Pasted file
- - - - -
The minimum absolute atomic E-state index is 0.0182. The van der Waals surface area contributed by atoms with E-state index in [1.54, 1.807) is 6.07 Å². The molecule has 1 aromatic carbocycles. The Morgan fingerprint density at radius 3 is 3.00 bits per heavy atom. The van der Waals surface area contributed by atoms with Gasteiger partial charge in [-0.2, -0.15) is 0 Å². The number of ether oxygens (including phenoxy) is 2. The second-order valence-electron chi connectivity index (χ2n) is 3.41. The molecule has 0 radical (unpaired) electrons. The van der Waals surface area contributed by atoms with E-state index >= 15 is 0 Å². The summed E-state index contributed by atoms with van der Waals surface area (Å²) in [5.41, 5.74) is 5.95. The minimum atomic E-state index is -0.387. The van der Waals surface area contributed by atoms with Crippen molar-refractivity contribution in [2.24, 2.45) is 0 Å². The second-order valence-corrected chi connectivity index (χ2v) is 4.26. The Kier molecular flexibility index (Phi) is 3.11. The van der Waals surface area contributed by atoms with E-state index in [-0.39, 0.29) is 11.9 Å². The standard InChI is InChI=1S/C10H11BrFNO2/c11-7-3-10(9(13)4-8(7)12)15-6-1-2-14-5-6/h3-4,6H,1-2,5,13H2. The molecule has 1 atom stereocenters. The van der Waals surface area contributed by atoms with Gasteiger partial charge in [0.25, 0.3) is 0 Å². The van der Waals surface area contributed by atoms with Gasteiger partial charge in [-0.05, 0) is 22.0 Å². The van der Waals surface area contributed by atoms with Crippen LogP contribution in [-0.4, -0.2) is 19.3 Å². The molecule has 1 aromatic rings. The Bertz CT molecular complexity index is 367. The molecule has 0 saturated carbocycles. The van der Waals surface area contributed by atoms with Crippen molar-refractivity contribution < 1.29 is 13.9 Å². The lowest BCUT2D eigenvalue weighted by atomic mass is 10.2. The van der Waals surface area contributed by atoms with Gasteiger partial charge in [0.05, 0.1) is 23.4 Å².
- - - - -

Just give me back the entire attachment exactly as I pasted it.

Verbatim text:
The minimum absolute atomic E-state index is 0.0182. The van der Waals surface area contributed by atoms with E-state index in [1.54, 1.807) is 6.07 Å². The molecule has 1 aromatic carbocycles. The Morgan fingerprint density at radius 3 is 3.00 bits per heavy atom. The van der Waals surface area contributed by atoms with Gasteiger partial charge in [-0.2, -0.15) is 0 Å². The number of ether oxygens (including phenoxy) is 2. The second-order valence-electron chi connectivity index (χ2n) is 3.41. The molecule has 0 radical (unpaired) electrons. The van der Waals surface area contributed by atoms with E-state index >= 15 is 0 Å². The summed E-state index contributed by atoms with van der Waals surface area (Å²) in [5.41, 5.74) is 5.95. The minimum atomic E-state index is -0.387. The van der Waals surface area contributed by atoms with Crippen molar-refractivity contribution in [2.24, 2.45) is 0 Å². The second-order valence-corrected chi connectivity index (χ2v) is 4.26. The Kier molecular flexibility index (Phi) is 3.11. The van der Waals surface area contributed by atoms with E-state index in [-0.39, 0.29) is 11.9 Å². The standard InChI is InChI=1S/C10H11BrFNO2/c11-7-3-10(9(13)4-8(7)12)15-6-1-2-14-5-6/h3-4,6H,1-2,5,13H2. The molecule has 1 atom stereocenters. The van der Waals surface area contributed by atoms with Gasteiger partial charge in [0.25, 0.3) is 0 Å². The van der Waals surface area contributed by atoms with Gasteiger partial charge in [-0.05, 0) is 22.0 Å². The van der Waals surface area contributed by atoms with Crippen LogP contribution in [-0.4, -0.2) is 19.3 Å². The molecule has 1 aromatic rings. The Bertz CT molecular complexity index is 367. The molecule has 0 saturated carbocycles. The van der Waals surface area contributed by atoms with Crippen molar-refractivity contribution < 1.29 is 13.9 Å². The lowest BCUT2D eigenvalue weighted by atomic mass is 10.2. The van der Waals surface area contributed by atoms with Gasteiger partial charge in [0.05, 0.1) is 23.4 Å².